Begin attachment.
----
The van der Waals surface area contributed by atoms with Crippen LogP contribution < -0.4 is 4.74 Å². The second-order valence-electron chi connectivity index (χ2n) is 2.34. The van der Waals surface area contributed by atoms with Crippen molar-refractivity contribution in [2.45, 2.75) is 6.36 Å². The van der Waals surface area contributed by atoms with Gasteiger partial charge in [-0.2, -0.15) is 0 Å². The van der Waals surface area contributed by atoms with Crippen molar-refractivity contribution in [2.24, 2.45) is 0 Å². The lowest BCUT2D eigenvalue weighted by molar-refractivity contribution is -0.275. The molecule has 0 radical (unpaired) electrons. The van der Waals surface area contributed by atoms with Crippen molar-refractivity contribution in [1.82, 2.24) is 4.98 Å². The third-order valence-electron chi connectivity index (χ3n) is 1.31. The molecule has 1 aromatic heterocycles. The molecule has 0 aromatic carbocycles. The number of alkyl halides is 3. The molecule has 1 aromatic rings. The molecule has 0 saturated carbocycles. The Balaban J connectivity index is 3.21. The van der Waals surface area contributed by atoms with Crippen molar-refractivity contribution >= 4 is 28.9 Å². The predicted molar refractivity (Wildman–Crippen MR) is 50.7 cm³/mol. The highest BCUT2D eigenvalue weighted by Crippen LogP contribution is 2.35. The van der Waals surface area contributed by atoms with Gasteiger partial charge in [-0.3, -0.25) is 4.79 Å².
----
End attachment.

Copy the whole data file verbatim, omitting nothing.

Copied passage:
The van der Waals surface area contributed by atoms with Crippen LogP contribution < -0.4 is 4.74 Å². The second-order valence-electron chi connectivity index (χ2n) is 2.34. The van der Waals surface area contributed by atoms with Crippen molar-refractivity contribution in [2.45, 2.75) is 6.36 Å². The van der Waals surface area contributed by atoms with Gasteiger partial charge in [-0.2, -0.15) is 0 Å². The van der Waals surface area contributed by atoms with Crippen molar-refractivity contribution in [2.24, 2.45) is 0 Å². The lowest BCUT2D eigenvalue weighted by molar-refractivity contribution is -0.275. The molecule has 0 radical (unpaired) electrons. The van der Waals surface area contributed by atoms with Crippen molar-refractivity contribution in [1.82, 2.24) is 4.98 Å². The third-order valence-electron chi connectivity index (χ3n) is 1.31. The molecule has 1 aromatic heterocycles. The molecule has 0 aromatic carbocycles. The number of alkyl halides is 3. The molecule has 1 aromatic rings. The molecule has 0 saturated carbocycles. The Balaban J connectivity index is 3.21. The van der Waals surface area contributed by atoms with Crippen molar-refractivity contribution >= 4 is 28.9 Å². The predicted molar refractivity (Wildman–Crippen MR) is 50.7 cm³/mol. The highest BCUT2D eigenvalue weighted by Crippen LogP contribution is 2.35. The van der Waals surface area contributed by atoms with Gasteiger partial charge in [-0.3, -0.25) is 4.79 Å².